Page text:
Whether you’re moving out of your parent’s home or off-campus, renting your first place can be exciting. It can also create some anxiety when you’re presented with the lease agreement to sign.
A lease is a legal document and is binding once signed. That’s why it’s important to ask for clarification about anything you don’t understand. If you don’t feel comfortable asking the property manager or landlord, have a trusted friend or relative along to help you.
Here’s what to look for in a lease when you rent an apartment or house.
Tenant and Landlord
To be clear, you are reading the lease as the renter or tenant. You are renting from a landlord or property manager. If it’s a large apartment complex, the property manager will probably be used instead of the landlord.
About the Property in the Lease Agreement
The lease agreement should clearly state the address of the apartment, as well as the property manager’s name and contact information. It will also spell out how long the lease is for – one year? Two years? Month-to-month? Policies should be included about rent increases, subletting the apartment, house guests, and other rules such as after-hour noise.
Appliances that come with the house or apartment will be listed. Typically, refrigerators and stoves are standard, but washers and dryers often are not included. If you’re renting a furnished apartment, the lease should tell you what furniture is in place – sofa, dining set, etc.
Rent, Deposits, and Fees
How much you pay in rent and when it is due is important to note. Rents are usually due within the first 10 days of a month. Your lease will specify the date. If you’re late paying your rent, you’ll owe a late fee specified in your lease. And find out how you can pay your rent – automatic debit, check or….?
Before you move in, you’ll have to pay a security deposit. The security deposit is usually one full month’s rent and is returned in full or partially when you vacate. If there is no damage to the apartment or house, you should get your deposit back in full.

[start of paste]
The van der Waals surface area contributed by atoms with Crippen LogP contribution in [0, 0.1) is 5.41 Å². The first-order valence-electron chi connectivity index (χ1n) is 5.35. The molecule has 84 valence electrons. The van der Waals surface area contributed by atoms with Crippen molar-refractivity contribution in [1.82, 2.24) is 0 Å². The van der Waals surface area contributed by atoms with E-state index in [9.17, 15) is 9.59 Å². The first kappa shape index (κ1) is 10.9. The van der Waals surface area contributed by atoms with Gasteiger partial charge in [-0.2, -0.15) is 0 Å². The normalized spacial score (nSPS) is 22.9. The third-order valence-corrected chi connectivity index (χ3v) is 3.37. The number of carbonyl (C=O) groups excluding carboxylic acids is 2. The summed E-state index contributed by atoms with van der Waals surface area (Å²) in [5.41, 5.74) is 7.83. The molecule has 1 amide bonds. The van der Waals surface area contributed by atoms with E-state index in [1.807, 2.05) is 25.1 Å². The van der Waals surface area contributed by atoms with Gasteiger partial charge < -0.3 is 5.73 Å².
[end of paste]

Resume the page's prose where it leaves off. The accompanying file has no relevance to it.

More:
If there is any damage, the property manager has a right to hold back some of your deposit to pay for repairs. Make sure your lease agreement spells out what you can or can’t do to the place. Can you hang pictures? Some apartment managers don’t allow holes in the wall. Can you paint the walls? Check with the landlord before you do.
The lease will state who is responsible for utilities, the tenant, or the landlord. Find out who is paying the electric and water bill, but don’t forget to ask about other services such as Wi-Fi or trash pick-up.
Some places will let you have a pet for an extra fee, either monthly or one-time. Make sure to read the pet policy, which explains the fee, the kind of pets allowed, and how to handle damages a pet may cause.
Repairs and Maintenance
If you’re not handy with a hammer, you may want to consider a place where the landlord is responsible for all repairs and maintenance. Sometimes, the lease will specify that the tenant will take care of upkeep such as replacing light bulbs in the apartment or mowing the lawn at a house.
But when it comes to a leaky faucet, will you be expected to fix it, or is there a maintenance crew on call? Make sure you know who will pay for the repair and how quickly it might get done. Ask about after-hours emergencies, too. You don’t want to be stuck without air conditioning during the hottest weekend of the summer without someone to call.
Before You Sign
Of course, you’ll want to do a walk-through before you sign the lease. You want to make sure that the appliances listed are there and that things like ceiling fans, faucets, and showerheads are working properly.
Take pictures or notes of anything you notice. You don’t want to be responsible for a stain on the carpet that won’t come out, especially if you have a pet.
It’s Time to Sign the Lease Agreement
The time to make any changes to your lease agreement is before you sign it. If you need to pay your rent mid-month instead of on the first because you don’t get paid until then, make sure you and the landlord agree to that to ensure you aren’t stuck with a late fee every month. If you and the landlord agree to any changes, make sure it’s in the lease and that you both initial any changes.
Be sure you get a copy of the lease that you and the landlord have signed, initialed, and dated. Keep it safe because if there are any disagreements between you and the landlord, this may help resolve it.